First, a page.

The most tangible opportunity is in changing the way that people will work and achieving the twofold benefit of IPA – freeing up costly resources from automatable tasks, and harnessing the new capacity to focus on products, service and customers.
There are many ways in which an organisation can deploy its workforce, according to its requirements for control, cost, quality and service. Some organisations use local teams, some consolidate. Shared services, often in a lower cost location, is a prevalent component of service delivery. BPO has been an option since the 1990’s; and offshoring to either BPO providers or through a captive facility became more prevalent in the 2000’s. It is not unusual for large organisations to combine some element of all these service delivery options.
The advent of intelligent process automation adds another service delivery option.
With increasing pressures on cost and efficiency, and on addressing more rapid market developments, organisations are looking for ways to reduce, refocus or reskill their workforce. By identifying workforce rationalisation as a key driver for a process automation strategy, the end goal comes into sharper focus and is more likely to be realised, especially if automation is used as a means to transform the way work is actually performed.
The most frequent strategic requirement is the need to contain costs, either through redeploying or replacing people, or augmenting existing headcount so that more can be done without expensive recruiting and training. This often entails a redesign of the operational team structure, something that must not be taken lightly, and should be managed sensitively. The payback period might be a little longer but the total cost benefits will be more significant.
Another prevailing objective is to use IPA as a capacity management tool dealing with recurring peaks of activity, often linked to an inability to craft a sufficient business case for a permanent technology solution. IT resources are usually constrained by the number of change requests received annually, that fill up their book of work, but leave a number of business requirements unfulfilled. However, the business case might be achievable with IPA, deployed quickly, relatively cheaply and often through the business and not IT.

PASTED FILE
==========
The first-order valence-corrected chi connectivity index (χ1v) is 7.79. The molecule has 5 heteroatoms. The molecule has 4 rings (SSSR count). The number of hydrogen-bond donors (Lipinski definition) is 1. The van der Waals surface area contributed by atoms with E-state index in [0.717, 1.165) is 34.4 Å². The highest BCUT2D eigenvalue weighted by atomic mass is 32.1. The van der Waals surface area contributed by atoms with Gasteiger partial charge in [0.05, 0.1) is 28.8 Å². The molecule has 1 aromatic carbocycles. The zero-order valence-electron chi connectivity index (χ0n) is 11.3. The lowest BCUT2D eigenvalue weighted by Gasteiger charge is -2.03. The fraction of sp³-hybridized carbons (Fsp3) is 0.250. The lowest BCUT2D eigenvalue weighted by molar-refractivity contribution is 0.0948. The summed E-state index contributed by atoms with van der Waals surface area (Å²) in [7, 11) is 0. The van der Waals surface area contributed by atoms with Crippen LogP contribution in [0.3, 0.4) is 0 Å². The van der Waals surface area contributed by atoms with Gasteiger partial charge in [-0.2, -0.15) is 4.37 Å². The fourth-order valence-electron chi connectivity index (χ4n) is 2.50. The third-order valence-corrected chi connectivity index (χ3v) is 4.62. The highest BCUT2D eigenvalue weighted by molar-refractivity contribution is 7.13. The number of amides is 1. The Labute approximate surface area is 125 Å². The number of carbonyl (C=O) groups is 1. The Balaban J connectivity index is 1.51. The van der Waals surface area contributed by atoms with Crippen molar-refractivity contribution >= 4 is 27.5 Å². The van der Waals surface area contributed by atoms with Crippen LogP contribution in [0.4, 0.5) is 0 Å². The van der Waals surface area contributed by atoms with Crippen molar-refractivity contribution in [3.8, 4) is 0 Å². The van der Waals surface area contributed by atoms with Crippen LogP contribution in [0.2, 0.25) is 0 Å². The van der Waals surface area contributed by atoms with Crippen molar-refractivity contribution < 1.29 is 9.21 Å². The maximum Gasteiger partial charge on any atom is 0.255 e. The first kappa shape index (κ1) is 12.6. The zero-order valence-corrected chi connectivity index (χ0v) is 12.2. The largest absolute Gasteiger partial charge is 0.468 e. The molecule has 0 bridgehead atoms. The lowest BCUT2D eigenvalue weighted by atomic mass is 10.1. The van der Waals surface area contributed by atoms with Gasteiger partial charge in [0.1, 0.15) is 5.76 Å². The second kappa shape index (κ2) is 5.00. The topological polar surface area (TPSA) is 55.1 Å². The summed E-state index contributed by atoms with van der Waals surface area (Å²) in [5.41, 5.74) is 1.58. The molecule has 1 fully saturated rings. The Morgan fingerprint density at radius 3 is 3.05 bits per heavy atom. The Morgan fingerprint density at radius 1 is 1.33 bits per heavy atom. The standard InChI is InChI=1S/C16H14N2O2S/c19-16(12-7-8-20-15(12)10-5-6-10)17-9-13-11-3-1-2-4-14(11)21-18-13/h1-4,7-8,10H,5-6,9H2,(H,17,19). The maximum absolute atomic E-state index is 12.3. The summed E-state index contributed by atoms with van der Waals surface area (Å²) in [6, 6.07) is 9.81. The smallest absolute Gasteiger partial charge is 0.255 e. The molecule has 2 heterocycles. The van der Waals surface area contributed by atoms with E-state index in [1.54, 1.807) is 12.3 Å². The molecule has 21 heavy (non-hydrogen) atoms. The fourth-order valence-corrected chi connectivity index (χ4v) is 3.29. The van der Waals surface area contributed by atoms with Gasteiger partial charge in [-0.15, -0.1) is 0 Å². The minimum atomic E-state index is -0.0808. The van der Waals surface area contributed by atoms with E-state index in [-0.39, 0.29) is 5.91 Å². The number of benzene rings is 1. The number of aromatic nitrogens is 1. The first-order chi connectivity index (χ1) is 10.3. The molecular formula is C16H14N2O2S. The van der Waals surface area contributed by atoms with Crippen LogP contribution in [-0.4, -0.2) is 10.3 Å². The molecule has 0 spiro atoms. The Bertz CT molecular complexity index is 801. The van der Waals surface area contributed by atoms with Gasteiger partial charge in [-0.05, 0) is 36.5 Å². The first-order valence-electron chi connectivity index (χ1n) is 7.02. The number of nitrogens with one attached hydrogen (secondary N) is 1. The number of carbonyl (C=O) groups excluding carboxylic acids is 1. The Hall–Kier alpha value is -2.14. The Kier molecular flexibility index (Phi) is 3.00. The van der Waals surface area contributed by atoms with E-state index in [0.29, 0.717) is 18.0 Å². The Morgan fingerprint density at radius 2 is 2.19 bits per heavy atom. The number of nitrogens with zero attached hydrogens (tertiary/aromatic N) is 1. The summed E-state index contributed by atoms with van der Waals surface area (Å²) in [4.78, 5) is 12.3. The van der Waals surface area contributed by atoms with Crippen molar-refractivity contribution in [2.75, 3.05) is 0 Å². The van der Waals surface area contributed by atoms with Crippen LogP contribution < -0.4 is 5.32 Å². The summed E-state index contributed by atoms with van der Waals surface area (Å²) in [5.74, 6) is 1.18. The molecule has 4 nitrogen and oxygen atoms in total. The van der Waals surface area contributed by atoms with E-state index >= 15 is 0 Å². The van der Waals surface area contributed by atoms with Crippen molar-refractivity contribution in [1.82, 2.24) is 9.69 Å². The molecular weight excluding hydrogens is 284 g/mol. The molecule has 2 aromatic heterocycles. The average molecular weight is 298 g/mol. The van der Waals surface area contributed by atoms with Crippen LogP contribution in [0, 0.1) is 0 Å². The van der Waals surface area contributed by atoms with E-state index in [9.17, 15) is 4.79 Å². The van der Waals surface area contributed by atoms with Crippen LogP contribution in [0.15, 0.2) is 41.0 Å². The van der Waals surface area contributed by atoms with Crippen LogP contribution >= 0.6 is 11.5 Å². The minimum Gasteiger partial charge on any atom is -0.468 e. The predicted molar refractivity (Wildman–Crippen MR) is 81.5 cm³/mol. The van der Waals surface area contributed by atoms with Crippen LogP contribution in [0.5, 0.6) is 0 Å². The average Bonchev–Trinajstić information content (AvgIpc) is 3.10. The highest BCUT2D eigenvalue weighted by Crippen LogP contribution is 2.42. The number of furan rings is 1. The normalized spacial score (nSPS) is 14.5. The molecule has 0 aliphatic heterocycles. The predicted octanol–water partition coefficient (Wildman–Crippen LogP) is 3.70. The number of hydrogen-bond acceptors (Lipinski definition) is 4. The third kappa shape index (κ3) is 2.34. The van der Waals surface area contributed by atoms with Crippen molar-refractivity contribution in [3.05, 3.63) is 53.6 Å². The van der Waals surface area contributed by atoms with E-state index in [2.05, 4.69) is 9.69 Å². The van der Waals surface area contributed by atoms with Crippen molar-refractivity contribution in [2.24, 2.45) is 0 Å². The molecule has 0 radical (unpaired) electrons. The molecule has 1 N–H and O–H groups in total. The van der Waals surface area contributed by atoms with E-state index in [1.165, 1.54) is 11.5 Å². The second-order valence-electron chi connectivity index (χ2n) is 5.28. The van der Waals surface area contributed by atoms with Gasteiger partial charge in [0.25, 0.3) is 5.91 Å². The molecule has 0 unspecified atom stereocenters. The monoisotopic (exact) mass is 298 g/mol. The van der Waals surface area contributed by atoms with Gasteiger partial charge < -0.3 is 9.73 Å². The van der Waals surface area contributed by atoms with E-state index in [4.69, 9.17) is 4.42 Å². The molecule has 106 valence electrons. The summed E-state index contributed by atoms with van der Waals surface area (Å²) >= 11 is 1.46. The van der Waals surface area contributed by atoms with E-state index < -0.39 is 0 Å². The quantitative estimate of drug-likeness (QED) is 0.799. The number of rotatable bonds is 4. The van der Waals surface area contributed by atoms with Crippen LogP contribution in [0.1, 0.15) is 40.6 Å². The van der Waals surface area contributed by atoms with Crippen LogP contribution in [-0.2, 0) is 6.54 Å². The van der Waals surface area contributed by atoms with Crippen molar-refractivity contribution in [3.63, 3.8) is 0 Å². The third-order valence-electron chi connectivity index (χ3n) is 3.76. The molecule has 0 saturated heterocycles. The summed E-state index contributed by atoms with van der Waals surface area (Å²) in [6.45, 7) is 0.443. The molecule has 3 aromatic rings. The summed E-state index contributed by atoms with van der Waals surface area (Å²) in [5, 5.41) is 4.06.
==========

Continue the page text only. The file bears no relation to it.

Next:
There are many other drivers for adopting process automation, but few are as strategic as the need to address major technology or workforce problems. Such other drivers might include a need for faster access to data, higher levels of regulatory compliance or improving process efficiency. These other drivers are not sufficient in themselves to drive towards a fully digital enterprise but the inclusion of IPA within the digital enterprise platform will, in addition to the strategic benefits, deliver the further direct and indirect benefits required of the more tactical drivers.
McKinsey, in their November 2015 report on the fundamentals of workplace automation, state:
“… leaders from the C-suite to the front line will need to redefine jobs and processes so that their organisations can take advantage of the automation potential that is distributed across them. And the opportunities extend far beyond labour savings. When we modelled the potential of automation to transform business processes across several industries, we found that the benefits (ranging from increased output to higher quality and improved reliability, as well as the potential to perform tasks to superhuman levels) typically are between three and ten times the cost. The magnitude of these benefits suggest that the ability to staff, manage, and lead increasingly automated organisations will become an important competitive differentiator.”
….and enable an organisation to realise the true potential of intelligent process automation.
Contact us on +44 2035 891 549 to find out more, or email email@example.com